US 5283374 A
A radiation-sensitive composition comprising an admixture in a solvent of: at least one alkali-soluble binder resin, at least one photoactive compound and an effective sensitivity enhancing amount of at least one compound of formula (I): ##STR1## wherein each R is individually selected from the group consisting of hydrogen and a lower alkyl group having 1-4 carbon atoms and each n is 0, 1, or 2; the amount of said binder resin being about 60 to 95% by weight, the amount of said photoactive component being about 5% to about 40% by weight, based on the total solids content of said radiation-sensitive composition.
1. A polyhydric phenolic compound of formula (I): ##STR9## wherein each R is individually selected from the group consisting of hydrogen and a lower alkyl group having 1-4 carbon atoms and each n is 0, 1, or 2.
2. The phenolic compound of claim 1 wherein said compound is 1,1,4-tris(4-hydroxyphenyl)-cyclohexane.
3. A radiation-sensitive composition comprising an admixture in a solvent of: at least one alkali-soluble binder resin, at least one photoactive compound and an effective sensitivity enhancing amount of at least one phenolic derivative of 4-(4-hydroxyphenol)cyclohexanone compound of formula (I): ##STR10## wherein each R is individually selected from the group consisting of hydrogen and a lower alkyl group having 1-4 carbon atoms and each n is 0, 1, or 2; the amount of said binder resin being about 60 to 95% by weight, the amount of said photoactive component being about 5% to about 40% by weight, based on the total solids content of said radiation-sensitive composition.
4. The composition of claim 3 wherein said binder resin is an alkali-soluble phenolic novolak resin.
5. The composition of claim 3 wherein said photoactive compound is an o-quinonediazide compound.
6. The composition of claim 5 wherein said o-quinonediazide compound or compounds are present in the amount of about 10% to about 25% by weight, said binder resin is present in the amount of about 75% to about 90% by weight and said phenolic derivative of 4-(4-hydroxyphenol)cyclohexanone is present in the amount of 0.5% to about 10% by weight, all based on the total solids content of said radiation-sensitive composition.
7. The composition of claim 3 further comprising at least one substance selected from the group consisting of solvents, actinic and visual contrast dyes, plasticizers, anti-striation agents and other speed enhancers.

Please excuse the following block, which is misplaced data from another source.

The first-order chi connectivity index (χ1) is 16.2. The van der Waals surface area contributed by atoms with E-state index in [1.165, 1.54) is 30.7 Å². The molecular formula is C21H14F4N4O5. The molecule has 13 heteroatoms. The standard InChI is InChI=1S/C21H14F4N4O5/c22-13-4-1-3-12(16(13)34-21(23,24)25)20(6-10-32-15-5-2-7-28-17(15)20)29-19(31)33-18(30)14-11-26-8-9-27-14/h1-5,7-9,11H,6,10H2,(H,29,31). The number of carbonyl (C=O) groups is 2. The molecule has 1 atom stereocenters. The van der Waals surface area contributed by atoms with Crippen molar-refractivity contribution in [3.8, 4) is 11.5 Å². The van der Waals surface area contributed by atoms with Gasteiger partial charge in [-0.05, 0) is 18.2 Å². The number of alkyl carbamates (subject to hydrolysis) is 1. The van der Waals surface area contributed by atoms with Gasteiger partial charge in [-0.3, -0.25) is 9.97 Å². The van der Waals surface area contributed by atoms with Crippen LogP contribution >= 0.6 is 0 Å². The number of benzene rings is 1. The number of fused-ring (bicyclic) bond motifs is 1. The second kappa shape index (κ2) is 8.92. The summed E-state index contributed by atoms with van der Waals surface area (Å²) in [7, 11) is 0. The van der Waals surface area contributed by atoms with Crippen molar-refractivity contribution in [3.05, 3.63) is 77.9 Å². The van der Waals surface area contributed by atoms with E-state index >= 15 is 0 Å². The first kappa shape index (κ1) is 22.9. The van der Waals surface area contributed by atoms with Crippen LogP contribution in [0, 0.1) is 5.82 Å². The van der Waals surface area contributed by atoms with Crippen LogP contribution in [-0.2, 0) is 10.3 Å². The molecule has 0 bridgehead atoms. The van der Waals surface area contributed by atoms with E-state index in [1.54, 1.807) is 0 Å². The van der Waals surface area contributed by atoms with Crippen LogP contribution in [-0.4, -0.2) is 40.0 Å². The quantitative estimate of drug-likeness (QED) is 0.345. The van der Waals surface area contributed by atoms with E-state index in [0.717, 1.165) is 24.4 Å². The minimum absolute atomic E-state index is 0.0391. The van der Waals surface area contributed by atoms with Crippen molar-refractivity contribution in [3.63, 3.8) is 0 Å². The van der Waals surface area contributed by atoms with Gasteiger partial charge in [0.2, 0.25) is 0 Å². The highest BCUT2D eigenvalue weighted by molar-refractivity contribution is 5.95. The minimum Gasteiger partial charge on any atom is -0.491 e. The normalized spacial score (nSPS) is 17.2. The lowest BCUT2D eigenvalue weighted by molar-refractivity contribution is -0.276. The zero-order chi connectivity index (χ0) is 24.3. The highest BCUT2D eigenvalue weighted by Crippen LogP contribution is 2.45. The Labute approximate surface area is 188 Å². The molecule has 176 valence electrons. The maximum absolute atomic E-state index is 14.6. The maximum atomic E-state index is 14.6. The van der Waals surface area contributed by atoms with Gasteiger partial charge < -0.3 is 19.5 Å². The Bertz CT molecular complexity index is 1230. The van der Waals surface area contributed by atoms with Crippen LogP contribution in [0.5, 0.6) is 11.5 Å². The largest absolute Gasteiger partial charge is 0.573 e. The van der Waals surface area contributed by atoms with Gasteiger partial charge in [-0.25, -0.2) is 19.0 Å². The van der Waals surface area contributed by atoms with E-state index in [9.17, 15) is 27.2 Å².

8. The composition of claim 3 wherein said phenolic derivative of 4-(4-hydroxyphenol)cyclohexanone is present in the amount of from about 2% to about 4% by weight, based on the total solids content of said radiation-sensitive composition.
9. The composition of claim 3 wherein phenolic derivative of 4-(4-hydroxyphenol)cyclohexanone is 1,1,4-tris(4-hydroxyphenol)cyclohexane.
1. Field of the Invention
The present invention relates to radiation sensitive mixtures (e.g., those particularly useful as positive-working resist compositions) containing the admixture of an alkali-soluble binder resin, a photoactive compound and an effective sensitivity enhancing amount of at least one selected phenolic derivative of 4-(4-hydroxyphenol)cyclohexanone all dissolved in a solvent. Furthermore, the present invention also relates to substrates coated with these radiation sensitive mixtures as well as the process of coating, imaging and developing these radiation sensitive mixtures on these substrates.
2. Brief Description of Prior Art Including Information Disclosed Under 37 CFR
Photoresist compositions are used in microlithographic processes for making miniaturized electronic components such as in the fabrication of integrated circuits and printed wiring board circuitry. In these processes, a thin coating or film of a photoresist composition is generally first applied to a substrate material, such as silicon wafers used for making integrated circuits or aluminum or copper plates of printed wiring boards. The preferred method of applying this film is spin coating. By this method, much of the solvent in the photoresist formulation is removed by the spinning operation. The coated substrate is then baked to evaporate any remaining solvent in the photoresist composition and to fix the coating onto the substrate. The baked coated surface of the substrate is next subjected to an image-wise exposure of radiation. This radiation exposure causes a chemical transformation in the exposed areas of the coated surface. Visible light, ultraviolet (UV) light, electron beam, ion beam, and X-ray radiant energy are radiation types commonly used today in microlithographic processes.
After this image-wise exposure, the coated substrate is treated with a developer solution to dissolve and remove either the radiation-exposed or the unexposed areas of the coated surface of the substrate. In some processes, it is desirable to bake the imaged resist coating before this developing step. This intermediate step is sometimes called post-exposure bake or PEB.